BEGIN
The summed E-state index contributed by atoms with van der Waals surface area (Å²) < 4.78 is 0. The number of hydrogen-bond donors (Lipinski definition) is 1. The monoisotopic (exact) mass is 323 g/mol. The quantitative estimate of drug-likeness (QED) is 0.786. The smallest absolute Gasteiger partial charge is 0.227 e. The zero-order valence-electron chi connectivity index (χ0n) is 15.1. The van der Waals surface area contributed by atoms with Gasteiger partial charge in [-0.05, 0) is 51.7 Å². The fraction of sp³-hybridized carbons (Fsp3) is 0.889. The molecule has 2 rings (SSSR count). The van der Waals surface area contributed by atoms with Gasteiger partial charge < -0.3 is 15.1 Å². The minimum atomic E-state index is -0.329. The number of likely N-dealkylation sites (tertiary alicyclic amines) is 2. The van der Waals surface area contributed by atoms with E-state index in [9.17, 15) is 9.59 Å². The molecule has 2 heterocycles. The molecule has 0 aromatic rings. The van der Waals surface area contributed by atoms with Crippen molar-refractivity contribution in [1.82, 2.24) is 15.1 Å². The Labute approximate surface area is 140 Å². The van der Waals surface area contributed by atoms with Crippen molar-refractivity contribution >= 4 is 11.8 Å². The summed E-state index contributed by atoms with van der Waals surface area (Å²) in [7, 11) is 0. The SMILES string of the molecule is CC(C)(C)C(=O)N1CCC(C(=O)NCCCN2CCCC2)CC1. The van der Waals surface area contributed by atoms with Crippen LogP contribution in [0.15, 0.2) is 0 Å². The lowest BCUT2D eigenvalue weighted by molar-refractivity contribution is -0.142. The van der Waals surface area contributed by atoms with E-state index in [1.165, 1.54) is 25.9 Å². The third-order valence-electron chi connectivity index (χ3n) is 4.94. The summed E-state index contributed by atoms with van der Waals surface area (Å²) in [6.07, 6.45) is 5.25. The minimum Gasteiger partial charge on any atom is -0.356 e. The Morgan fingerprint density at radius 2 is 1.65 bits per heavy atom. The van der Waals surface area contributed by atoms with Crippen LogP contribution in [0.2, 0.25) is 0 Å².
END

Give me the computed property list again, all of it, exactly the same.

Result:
The summed E-state index contributed by atoms with van der Waals surface area (Å²) < 4.78 is 0. The number of hydrogen-bond donors (Lipinski definition) is 1. The monoisotopic (exact) mass is 323 g/mol. The quantitative estimate of drug-likeness (QED) is 0.786. The smallest absolute Gasteiger partial charge is 0.227 e. The zero-order valence-electron chi connectivity index (χ0n) is 15.1. The van der Waals surface area contributed by atoms with Gasteiger partial charge in [-0.05, 0) is 51.7 Å². The fraction of sp³-hybridized carbons (Fsp3) is 0.889. The molecule has 2 rings (SSSR count). The van der Waals surface area contributed by atoms with Gasteiger partial charge < -0.3 is 15.1 Å². The minimum atomic E-state index is -0.329. The number of likely N-dealkylation sites (tertiary alicyclic amines) is 2. The van der Waals surface area contributed by atoms with E-state index in [9.17, 15) is 9.59 Å². The molecule has 2 heterocycles. The molecule has 0 aromatic rings. The van der Waals surface area contributed by atoms with Crippen molar-refractivity contribution in [1.82, 2.24) is 15.1 Å². The Labute approximate surface area is 140 Å². The van der Waals surface area contributed by atoms with Crippen molar-refractivity contribution >= 4 is 11.8 Å². The summed E-state index contributed by atoms with van der Waals surface area (Å²) in [7, 11) is 0. The SMILES string of the molecule is CC(C)(C)C(=O)N1CCC(C(=O)NCCCN2CCCC2)CC1. The van der Waals surface area contributed by atoms with Crippen LogP contribution in [0.15, 0.2) is 0 Å². The lowest BCUT2D eigenvalue weighted by molar-refractivity contribution is -0.142. The van der Waals surface area contributed by atoms with E-state index in [1.165, 1.54) is 25.9 Å². The third-order valence-electron chi connectivity index (χ3n) is 4.94. The summed E-state index contributed by atoms with van der Waals surface area (Å²) in [6.07, 6.45) is 5.25. The minimum Gasteiger partial charge on any atom is -0.356 e. The Morgan fingerprint density at radius 2 is 1.65 bits per heavy atom. The van der Waals surface area contributed by atoms with Crippen LogP contribution in [0.2, 0.25) is 0 Å².